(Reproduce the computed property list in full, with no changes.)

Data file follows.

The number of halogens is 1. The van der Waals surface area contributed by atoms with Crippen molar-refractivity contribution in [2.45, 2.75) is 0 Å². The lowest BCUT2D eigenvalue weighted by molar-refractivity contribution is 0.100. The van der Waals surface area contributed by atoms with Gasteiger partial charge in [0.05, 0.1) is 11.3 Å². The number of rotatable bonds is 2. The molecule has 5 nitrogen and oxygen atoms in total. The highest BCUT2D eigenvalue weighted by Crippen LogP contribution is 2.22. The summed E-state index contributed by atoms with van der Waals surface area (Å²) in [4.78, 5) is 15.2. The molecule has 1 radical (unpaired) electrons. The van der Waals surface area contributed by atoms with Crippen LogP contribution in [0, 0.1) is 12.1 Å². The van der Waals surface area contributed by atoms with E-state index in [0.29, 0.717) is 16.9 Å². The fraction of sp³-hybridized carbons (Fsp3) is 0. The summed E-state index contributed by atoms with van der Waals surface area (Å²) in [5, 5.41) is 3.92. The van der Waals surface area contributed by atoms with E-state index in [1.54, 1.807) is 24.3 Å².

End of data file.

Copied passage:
The number of halogens is 1. The van der Waals surface area contributed by atoms with Crippen molar-refractivity contribution in [2.45, 2.75) is 0 Å². The lowest BCUT2D eigenvalue weighted by molar-refractivity contribution is 0.100. The van der Waals surface area contributed by atoms with Gasteiger partial charge in [0.05, 0.1) is 11.3 Å². The number of rotatable bonds is 2. The molecule has 5 nitrogen and oxygen atoms in total. The highest BCUT2D eigenvalue weighted by Crippen LogP contribution is 2.22. The summed E-state index contributed by atoms with van der Waals surface area (Å²) in [4.78, 5) is 15.2. The molecule has 1 radical (unpaired) electrons. The van der Waals surface area contributed by atoms with Crippen LogP contribution in [0, 0.1) is 12.1 Å². The van der Waals surface area contributed by atoms with E-state index in [0.29, 0.717) is 16.9 Å². The fraction of sp³-hybridized carbons (Fsp3) is 0. The summed E-state index contributed by atoms with van der Waals surface area (Å²) in [5, 5.41) is 3.92. The van der Waals surface area contributed by atoms with E-state index in [1.54, 1.807) is 24.3 Å².